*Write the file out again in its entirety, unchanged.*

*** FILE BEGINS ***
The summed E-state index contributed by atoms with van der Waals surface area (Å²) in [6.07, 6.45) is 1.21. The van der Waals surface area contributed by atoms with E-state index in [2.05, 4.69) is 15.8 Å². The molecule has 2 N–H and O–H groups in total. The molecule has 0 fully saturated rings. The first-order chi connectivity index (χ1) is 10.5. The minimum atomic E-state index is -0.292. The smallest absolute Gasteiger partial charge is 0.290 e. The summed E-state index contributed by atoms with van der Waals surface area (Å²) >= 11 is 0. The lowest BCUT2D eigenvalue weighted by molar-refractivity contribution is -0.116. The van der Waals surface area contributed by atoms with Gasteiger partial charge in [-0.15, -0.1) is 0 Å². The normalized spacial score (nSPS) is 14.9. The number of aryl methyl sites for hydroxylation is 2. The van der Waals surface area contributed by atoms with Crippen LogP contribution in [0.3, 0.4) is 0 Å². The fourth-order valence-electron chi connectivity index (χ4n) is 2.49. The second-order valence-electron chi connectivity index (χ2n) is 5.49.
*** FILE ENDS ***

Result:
The summed E-state index contributed by atoms with van der Waals surface area (Å²) in [6.07, 6.45) is 1.21. The van der Waals surface area contributed by atoms with E-state index in [2.05, 4.69) is 15.8 Å². The molecule has 2 N–H and O–H groups in total. The molecule has 0 fully saturated rings. The first-order chi connectivity index (χ1) is 10.5. The minimum atomic E-state index is -0.292. The smallest absolute Gasteiger partial charge is 0.290 e. The summed E-state index contributed by atoms with van der Waals surface area (Å²) >= 11 is 0. The lowest BCUT2D eigenvalue weighted by molar-refractivity contribution is -0.116. The van der Waals surface area contributed by atoms with Gasteiger partial charge in [-0.15, -0.1) is 0 Å². The normalized spacial score (nSPS) is 14.9. The number of aryl methyl sites for hydroxylation is 2. The van der Waals surface area contributed by atoms with Crippen LogP contribution in [0.3, 0.4) is 0 Å². The fourth-order valence-electron chi connectivity index (χ4n) is 2.49. The second-order valence-electron chi connectivity index (χ2n) is 5.49.